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World Environment Day: United Nations calls on Countries to Fulfill Commitments to Restore One Billion Hectares of Land

Shivam Dwivedi
Shivam Dwivedi
World Environment Day
World Environment Day

A new report by the UN Environment Programme (UNEP) and the Food and Agriculture Organization of the UN (FAO), launched as the UN Decade on Ecosystem Restoration 2021-2030.  

This report says, the world must deliver on its commitment to restore at least one billion degraded hectares of land in the next decade- an area about the size of China. Countries also need to achieve similar promises for oceans too. 

The report, Generation Restoration: Ecosystem restoration for People, Nature and Climate, emphasized that humanity is using about 1.6 times the amount of services that nature can provide sustainably. 

This clearly indicates that conservation efforts alone are not enough to stop large- scale ecosystem collapse and biodiversity loss. Global terrestrial restoration costs- not including costs of restoring marine ecosystems- are estimated to be at least USD 200 billion per year by 2030. The report also highlights that every 1 USD invested in restoration generates up to USD 30 in economic benefits. 

Right now, all Ecosystems requiring immediate restoration include farmlands, drylands, forests, grasslands and savannahs, mountains, peatlands, urban areas, freshwaters, and oceans. 

“This report presents the case for why we must all throw our weight behind a global restoration effort. Drawing on the latest scientific evidence, it sets out the crucial role played by ecosystems, from forests and farmland to rivers and oceans, and it charts the losses that result from a poor stewardship of the planet,” UNEP Executive Director, Inger Andersen, and FAO Director-General, QU Dongyu, wrote in the report’s foreword. 

“Degradation is already affecting the well- being of an estimated 3.2 billion people- that is 40 percent of the world’s population. Every single year we lose ecosystem services worth more than 10 percent of our global economic output,” they added further, stressing that “massive gains await us” by reversing these trends. 

Ecosystem restoration is the process of preventing and overturning degradation, resulting in much cleaner air and water, extreme weather mitigation, good human health, and recovered biodiversity, including improved pollination of plants. Restoration includes a wide array of practices, from reforestation to re- wetting peatlands and coral rehabilitation.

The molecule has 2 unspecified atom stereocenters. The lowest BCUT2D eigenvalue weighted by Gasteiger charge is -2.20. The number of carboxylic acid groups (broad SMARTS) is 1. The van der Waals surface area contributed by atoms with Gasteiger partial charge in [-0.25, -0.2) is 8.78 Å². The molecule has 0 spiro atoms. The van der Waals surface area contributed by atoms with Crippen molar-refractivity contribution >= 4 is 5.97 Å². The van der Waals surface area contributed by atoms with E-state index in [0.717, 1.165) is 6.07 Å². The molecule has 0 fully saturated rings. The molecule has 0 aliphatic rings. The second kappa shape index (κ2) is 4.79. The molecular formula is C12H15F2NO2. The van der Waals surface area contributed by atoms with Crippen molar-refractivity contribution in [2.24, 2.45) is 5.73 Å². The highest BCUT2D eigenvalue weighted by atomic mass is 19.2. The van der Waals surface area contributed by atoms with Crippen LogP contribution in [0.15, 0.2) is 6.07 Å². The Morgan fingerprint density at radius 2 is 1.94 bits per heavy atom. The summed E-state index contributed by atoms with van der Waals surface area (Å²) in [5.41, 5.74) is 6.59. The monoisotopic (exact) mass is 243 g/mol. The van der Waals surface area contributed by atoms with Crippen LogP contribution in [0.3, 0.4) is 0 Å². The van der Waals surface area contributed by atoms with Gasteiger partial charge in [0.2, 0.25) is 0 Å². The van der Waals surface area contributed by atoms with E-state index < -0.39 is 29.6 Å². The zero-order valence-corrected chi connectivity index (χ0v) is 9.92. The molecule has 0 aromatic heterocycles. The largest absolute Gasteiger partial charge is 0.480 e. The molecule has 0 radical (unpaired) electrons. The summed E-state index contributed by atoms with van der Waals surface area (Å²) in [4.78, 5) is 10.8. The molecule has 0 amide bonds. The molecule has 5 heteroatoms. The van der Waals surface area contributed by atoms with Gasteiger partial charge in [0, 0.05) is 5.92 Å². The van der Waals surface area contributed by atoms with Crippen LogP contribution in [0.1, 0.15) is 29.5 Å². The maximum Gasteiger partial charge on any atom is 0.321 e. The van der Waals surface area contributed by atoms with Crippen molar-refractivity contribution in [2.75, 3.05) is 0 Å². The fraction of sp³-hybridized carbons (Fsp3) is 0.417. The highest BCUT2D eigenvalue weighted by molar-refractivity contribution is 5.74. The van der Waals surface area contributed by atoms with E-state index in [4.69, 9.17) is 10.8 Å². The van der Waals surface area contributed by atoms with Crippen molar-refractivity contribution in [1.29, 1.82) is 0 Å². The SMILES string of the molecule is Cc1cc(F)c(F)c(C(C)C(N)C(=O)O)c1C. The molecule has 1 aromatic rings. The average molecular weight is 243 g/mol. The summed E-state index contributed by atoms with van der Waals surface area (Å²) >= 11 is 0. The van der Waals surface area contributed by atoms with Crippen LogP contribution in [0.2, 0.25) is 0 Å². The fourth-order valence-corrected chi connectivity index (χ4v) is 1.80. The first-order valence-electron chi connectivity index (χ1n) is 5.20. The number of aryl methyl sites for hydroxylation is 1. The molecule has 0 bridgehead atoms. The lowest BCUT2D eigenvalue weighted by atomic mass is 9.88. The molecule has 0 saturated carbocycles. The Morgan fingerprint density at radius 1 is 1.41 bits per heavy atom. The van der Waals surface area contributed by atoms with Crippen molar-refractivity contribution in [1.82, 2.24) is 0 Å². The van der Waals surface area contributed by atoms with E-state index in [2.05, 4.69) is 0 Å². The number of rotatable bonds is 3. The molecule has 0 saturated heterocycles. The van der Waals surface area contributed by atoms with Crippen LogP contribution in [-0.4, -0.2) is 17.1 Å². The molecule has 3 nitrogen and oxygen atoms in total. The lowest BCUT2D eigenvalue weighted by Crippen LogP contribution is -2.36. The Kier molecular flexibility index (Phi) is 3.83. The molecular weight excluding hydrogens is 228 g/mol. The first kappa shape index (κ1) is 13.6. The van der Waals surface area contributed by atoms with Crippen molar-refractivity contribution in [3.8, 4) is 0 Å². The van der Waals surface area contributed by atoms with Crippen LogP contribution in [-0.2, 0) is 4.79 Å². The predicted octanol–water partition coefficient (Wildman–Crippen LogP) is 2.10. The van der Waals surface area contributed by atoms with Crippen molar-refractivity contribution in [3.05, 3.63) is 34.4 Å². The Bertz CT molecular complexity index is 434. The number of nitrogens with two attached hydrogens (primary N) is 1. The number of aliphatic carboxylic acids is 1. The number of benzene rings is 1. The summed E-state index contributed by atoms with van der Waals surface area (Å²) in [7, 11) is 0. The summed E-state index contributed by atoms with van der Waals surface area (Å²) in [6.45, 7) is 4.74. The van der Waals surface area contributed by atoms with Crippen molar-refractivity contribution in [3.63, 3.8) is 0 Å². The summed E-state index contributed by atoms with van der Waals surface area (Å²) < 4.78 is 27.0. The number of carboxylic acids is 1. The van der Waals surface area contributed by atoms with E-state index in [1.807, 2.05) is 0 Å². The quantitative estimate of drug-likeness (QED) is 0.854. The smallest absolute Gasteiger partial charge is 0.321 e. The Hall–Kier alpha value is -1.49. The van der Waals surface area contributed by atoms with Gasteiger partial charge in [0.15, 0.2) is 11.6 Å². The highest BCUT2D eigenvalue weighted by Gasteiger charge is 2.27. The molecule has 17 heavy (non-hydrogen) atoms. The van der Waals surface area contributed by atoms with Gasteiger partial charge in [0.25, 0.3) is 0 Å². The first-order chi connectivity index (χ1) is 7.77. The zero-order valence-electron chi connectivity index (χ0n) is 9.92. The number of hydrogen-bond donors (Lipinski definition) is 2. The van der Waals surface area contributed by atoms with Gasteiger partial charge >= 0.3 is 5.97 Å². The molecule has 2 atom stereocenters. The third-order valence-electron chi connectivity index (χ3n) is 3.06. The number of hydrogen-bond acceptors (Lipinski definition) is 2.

It also promotes to the realization of multiple Sustainable Development Goals (SDGs), including health, clean water, and peace and security, and to the aims of the three ‘Rio Conventions’ on Climate, Biodiversity, and Desertification. 

To meet the Paris Agreement target of keeping global temperature rise well below 2 degrees Celsius, it is very important to take necessary actions that prevent, halt and reverse degradation. 

Restoration, if unite with stopping further conversion of natural ecosystems, may assist avoid 60 percent of expected biodiversity extinctions. It can be highly effective & efficient in producing multiple economic, social and ecological benefits concurrently- for instance, agro-forestry alone has the ability to enhance food security for 1.3 billion people, while investments in agriculture, mangrove protection and water management will help adapt to climate change, with benefits around 4 times the original investment. 

Proper & Reliable monitoring is very important for the restoration efforts, both to track progress and to attract private and public investments. Supporting this, UNEP and FAO also launch today the ‘Digital Hub for the UN Decade’, which include the Framework for Ecosystem Restoration Monitoring. 

The Framework empowers countries and communities to gauge the progress of restoration projects across key ecosystems, helping to improve ownership and trust in restoration efforts. It also includes the Drylands Restoration Initiatives Platform, which collects and analyses data, shares lessons and helps in the design of drylands restoration projects, and an interactive geo-spatial mapping tool to assess the best locations for forest restoration. 

Restoration must embrace all stakeholders including individuals, businesses, associations, and governments. Last but not least, it must respect the needs and rights of Indigenous Peoples and local communities, and integrate their knowledge, experience and capacities to secure restoration plans are implemented and sustained. 

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